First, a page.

The top-of-the-range Urban models gain larger 18-inch alloys, heated front seats with electric adjustment for the driver, head-up display, and a power tailgate with kick sensor.

As with the rest of Toyota’s model range, the Yaris Cross is covered by a five-year/unlimited-kilometre warranty for private buyers. The petrol engine and driveline have a seven-year warranty, while the hybrid battery pack has 10-year coverage.

Service intervals are 12 months or 15,000km, whichever comes first. Routine maintenance is capped at $205 per scheduled visit up to five years or 75,000km.

Yaris Cross Petrol 2WDYaris Cross Hybrid 2WDYaris Cross Hybrid AWD
Price (excluding on-road costs)$26,990 to $32,990$28,990 to $34,990$31,990 to $37,990
Engine configuration1.5-litre three-cylinder1.5-litre three-cylinder plus one electric motor1.5-litre three-cylinder plus two electric motors
Power and torque88kW @ 6600rpm/145Nm @ 4800rpm85kW @ 5500rpm/141Nm @ 3800rpm85kW @ 5500rpm/141Nm @ 3800rpm
TransmissionCVT auto with 10 preset ratiosCVT auto with 10 preset ratiosCVT auto with 10 preset ratios
DriveFront-wheel driveFront-wheel driveAll-wheel drive
Kerb weight1140kg to 1185kg1190kg to 1235kg1265kg to 1305kg
Fuel rating label consumption5.4L/100km3.8L/100km4.0L/100km
Fuel consumption on test6.9L/100kmN/A5.3L/100km
Fuel type91-octane regular unleaded91-octane regular unleaded91-octane regular unleaded
Boot volume390L390L314L
Spare tyreSpace saverSpace saverInflator kit
Turning circle10.6m10.6m10.6m
Length / width / height (mm)4180 / 1765 / 15904180 / 1765 / 15904180 / 1765 / 1590
Wheelbase (mm)256025602560
Ground clearance170mm170mm170mm
Towing capacity (kg)1250kg400kg400kg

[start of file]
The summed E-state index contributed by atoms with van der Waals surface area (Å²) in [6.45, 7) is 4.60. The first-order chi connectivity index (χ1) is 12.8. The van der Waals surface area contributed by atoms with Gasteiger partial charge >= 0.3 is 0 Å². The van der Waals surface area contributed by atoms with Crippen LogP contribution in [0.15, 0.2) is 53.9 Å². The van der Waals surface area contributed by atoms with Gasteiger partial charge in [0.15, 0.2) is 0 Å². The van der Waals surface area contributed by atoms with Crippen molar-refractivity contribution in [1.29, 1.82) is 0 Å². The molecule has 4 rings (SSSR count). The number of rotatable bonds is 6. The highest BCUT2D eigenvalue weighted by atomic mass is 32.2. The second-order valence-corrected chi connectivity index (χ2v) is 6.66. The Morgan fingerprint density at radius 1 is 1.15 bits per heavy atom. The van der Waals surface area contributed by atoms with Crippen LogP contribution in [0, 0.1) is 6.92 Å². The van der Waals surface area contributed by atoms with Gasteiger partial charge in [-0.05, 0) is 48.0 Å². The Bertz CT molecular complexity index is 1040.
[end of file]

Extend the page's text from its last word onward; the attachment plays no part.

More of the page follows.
Front brakes283mm vented discs283mm vented discs283mm vented discs
Rear brakes265mm solid discs265mm solid discs281mm solid discs
0 to 100km/h (as tested)11.0 secondsN/A13.0 seconds
100km/h to 0 (as tested)41m(Bridgestone 205/65R16)N/A39.8m(Dunlop 215/50R18)
ANCAP safety ratingNot yet ratedNot yet ratedNot yet rated
Warranty5 years / unlimited km5 years / unlimited km5 years / unlimited km
Main competitorsMazda CX-3, Mitsubishi ASX, Hyundai Venue, Kia Seltos, Honda HR-V, Nissan Juke.Mazda CX-3, Mitsubishi ASX, Hyundai Venue, Kia Seltos, Honda HR-V, Nissan Juke.Mazda CX-3, Mitsubishi ASX, Hyundai Venue, Kia Seltos, Honda HR-V, Nissan Juke.

On the road

We tested a base-model Toyota Yaris Cross GX petrol front-wheel drive and a top-of-the-range Toyota Yaris Cross Hybrid Urban all-wheel drive – the bookends of the new line-up.

First impressions from behind the wheel? It’s definitely roomier than the regular Yaris and the taller driving position is a big bonus. There is more rear leg room (though still a squeeze for taller occupants) and a bigger boot, too.

The petrol and hybrid front-wheel-drive versions come with a space-saver spare; hybrid all-wheel-drive models come with an inflator kit.

The quality of the fit and finish and cabin materials is excellent. The controls are well placed and intuitive to use, although, oddly, the vanity mirrors in the sun visors are covered but lack illumination.

The seats are comfortable and the door pockets are large, though the centre console is small, shallow and narrow.

The steering is light and precise at any speed, and visibility all round is good thanks to the large windows.

As we noted with the regular Toyota Yaris hatch, the halogen headlights could do with a bit more oomph (especially given the premium price); however, the bi-LEDs on the high-grade models are quite remarkable.

The engine has an impressive level of refinement given three-cylinders tend to thrum and make a bit of a racket. The 10-step CVT automatic is a gem, shifting smoothly, seamlessly and intuitively, as if it had 10 ratios rather than one big flexible rev range.